Science 281, 5380 (21 Aug 1998): 1131-1134.
Genetic change, and hence the evolution of new species, is commonly thought to result from small, random mutations in individual genes, but a growing wealth of data emphasizes that that perception is wrong. Indeed, the mutations leading to evolutionary change can involve the wholesale shuffling or duplication of the genetic material, changes that can affect the expression of genes or free up duplicated genes to evolve new functions. What's more, these changes may not be totally random: Researchers have found, for example, that some parts of the genome are more likely to be duplicated or moved to another place than others, depending on the nature of their DNA sequences. They are also learning that the enzymes that copy and maintain the DNA introduce changes in some parts of the genome and not others, creating hotspots of mutation that increase the efficiency of evolution.
How the Genome Readies Itself for Evolution
Science 281, 5380 (21 Aug 1998): 1131-1134.
Built into the genome's DNA sequences are regions that can promote rapid and extensive genetic change
The renowned author and cancer scientist Lewis Thomas once wrote: "The capacity to blunder slightly is the real marvel of DNA. Without this special attribute, we would still be anaerobic bacteria and there would be no music." Like many others--Nobel laureate Barbara McClintock was a notable exception--Thomas thought that genetic change, and hence the evolution of new species, results from small, random mutations in individual genes. But a growing wealth of data, much of it presented at a recent meeting*, indicate that mainstream biologists need to consider genomes, and the kinds of evolutionary changes they undergo, in a much different light.
The work shows that the mutations leading to evolutionary change are neither as small nor as rare as many biologists have long assumed. Sometimes they involve the movements of relatively large pieces of DNA, like transposable elements, the stretches of mobile DNA originally discovered in maize by McClintock. They can even take the form of wholesale shuffling or duplication of the genetic material (see p. 1119). All these changes can affect the expression of genes or free up duplicated genes to evolve new functions.
What's more, these changes may not be totally random. Researchers have found, for example, that some stretches of DNA are more likely to be duplicated or moved to another place than others, depending on the nature of their sequences. They are also learning that the enzymes that copy and maintain the DNA introduce changes in some parts of the genome and not others, creating hotspots of mutation that increase the efficiency of evolution. As James Shapiro, a bacterial geneticist at the University of Chicago, puts it, "Cells engineer their own genomes."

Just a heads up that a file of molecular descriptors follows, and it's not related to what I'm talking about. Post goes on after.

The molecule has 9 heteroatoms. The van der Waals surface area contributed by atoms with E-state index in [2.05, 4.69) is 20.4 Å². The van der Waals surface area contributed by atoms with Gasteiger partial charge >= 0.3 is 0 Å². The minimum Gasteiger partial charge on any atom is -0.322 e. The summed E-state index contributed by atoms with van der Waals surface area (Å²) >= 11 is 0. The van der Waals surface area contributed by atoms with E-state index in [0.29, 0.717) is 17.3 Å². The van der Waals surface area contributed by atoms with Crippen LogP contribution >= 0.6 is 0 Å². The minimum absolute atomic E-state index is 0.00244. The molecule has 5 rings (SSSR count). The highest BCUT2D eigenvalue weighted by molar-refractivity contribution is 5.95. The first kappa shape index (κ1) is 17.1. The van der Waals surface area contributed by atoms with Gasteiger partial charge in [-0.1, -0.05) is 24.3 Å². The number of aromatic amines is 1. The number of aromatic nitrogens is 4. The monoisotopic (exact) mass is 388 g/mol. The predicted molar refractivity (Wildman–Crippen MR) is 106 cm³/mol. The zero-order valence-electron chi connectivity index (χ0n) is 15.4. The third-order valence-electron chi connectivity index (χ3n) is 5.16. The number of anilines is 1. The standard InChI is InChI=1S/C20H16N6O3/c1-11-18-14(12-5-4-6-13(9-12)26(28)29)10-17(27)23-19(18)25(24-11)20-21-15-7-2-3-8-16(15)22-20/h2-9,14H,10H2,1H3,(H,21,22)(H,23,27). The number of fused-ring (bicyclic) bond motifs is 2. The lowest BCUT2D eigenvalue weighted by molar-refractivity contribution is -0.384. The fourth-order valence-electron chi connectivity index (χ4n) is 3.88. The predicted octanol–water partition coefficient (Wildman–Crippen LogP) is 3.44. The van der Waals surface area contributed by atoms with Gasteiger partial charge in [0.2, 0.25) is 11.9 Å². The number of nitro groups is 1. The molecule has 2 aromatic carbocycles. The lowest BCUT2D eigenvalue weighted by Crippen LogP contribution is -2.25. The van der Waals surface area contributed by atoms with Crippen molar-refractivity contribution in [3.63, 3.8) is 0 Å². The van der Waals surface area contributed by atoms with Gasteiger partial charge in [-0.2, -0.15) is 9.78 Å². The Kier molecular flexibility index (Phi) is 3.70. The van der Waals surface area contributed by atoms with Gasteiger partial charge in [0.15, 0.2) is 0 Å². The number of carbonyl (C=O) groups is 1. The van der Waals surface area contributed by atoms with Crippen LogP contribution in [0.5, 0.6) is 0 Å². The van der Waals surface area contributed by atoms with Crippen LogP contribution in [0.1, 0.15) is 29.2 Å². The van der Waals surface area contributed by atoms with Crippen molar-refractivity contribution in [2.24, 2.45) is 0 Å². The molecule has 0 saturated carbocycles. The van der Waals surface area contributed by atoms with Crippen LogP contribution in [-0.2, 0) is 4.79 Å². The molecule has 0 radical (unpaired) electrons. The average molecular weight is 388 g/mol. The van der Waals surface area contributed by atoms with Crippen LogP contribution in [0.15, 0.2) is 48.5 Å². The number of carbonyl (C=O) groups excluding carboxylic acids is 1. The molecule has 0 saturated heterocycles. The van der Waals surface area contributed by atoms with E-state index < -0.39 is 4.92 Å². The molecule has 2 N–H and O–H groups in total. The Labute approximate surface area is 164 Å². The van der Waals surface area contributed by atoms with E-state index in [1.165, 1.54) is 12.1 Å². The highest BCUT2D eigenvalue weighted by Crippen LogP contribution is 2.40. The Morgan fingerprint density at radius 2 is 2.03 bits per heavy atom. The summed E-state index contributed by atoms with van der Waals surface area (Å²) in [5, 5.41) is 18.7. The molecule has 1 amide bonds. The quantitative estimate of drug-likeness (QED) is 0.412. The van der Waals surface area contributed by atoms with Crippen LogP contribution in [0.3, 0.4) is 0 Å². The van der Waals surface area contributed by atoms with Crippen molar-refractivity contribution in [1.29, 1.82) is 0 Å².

Findings such as these are leading to what Lynn Caporale, a biotechnology consultant
based in New York City, describes as a "paradigm shift." In the past, researchers
assumed that genomes evolve to minimize mutation rates and prevent random genetic
change. But the new findings are persuading them that the most successful genomes
may be those that have evolved to be able to change quickly and substantially
if necessary. Or as McClintock said in her 1983 Nobel lecture, the genome is "a
highly sensitive organ of the cell, that in times of stress could initiate its
own restructuring and renovation."
Nature's genetic engineers
One of the oddest examples of how the genome can restructure itself comes from David Prescott, a molecular geneticist at the University of Colorado, Boulder. For the past 25 years, he has studied the genetic makeup of a group of single-celled organisms called hypotrichous ciliates, whose genomes are truly bizarre.
In addition to its large working nucleus, called the macronucleus, which contains multiple copies of all the genes, every ciliate has one or more micronuclei, each of which carries two copies of all the genes. The micronuclear genes, which are normally inactive, are split into multiple sections, with lots of interrupting DNA, called internal eliminated sequences, between the coding regions. In three of the 10 genes analyzed thus far, the coding regions are also in the wrong order.
These micronuclear genes have to undergo a dramatic change during sexual reproduction when the micronuclei from the two partners fuse and give rise to both a new micronucleus and a new macronucleus. As the macronucleus takes shape, not only is the DNA between gene coding regions removed, but the coding regions have to be put into the correct order--"all in a matter of hours," Prescott notes.
Although having the gene-coding regions shuffled and split up in the micronucleus may seem a waste of time, Prescott thinks this arrangement helps generate new genes that can help the ciliates adapt to changes in their environment. In examining the DNA sequences of six species, he and his colleagues found that the sizes of the internal eliminated sequences vary from one to another. Sometimes they shift their positions by a few nucleotides, creating a slightly different coding region. This adds a new dimension to the changes that can occur, as now not just the original coding region but also this slightly altered one become available for shuffling and rearrangement into a new gene.
Most organisms do not go to the extremes that the ciliates do, but they have the
potential to perform similar DNA rearrangements, if only on a lesser scale, because
they have the necessary enzymes for cutting and rearranging DNA, as well as splicing
it back together. Thus, Prescott concludes, the ciliates are "teaching us about
what trickery DNA can perform to support evolution."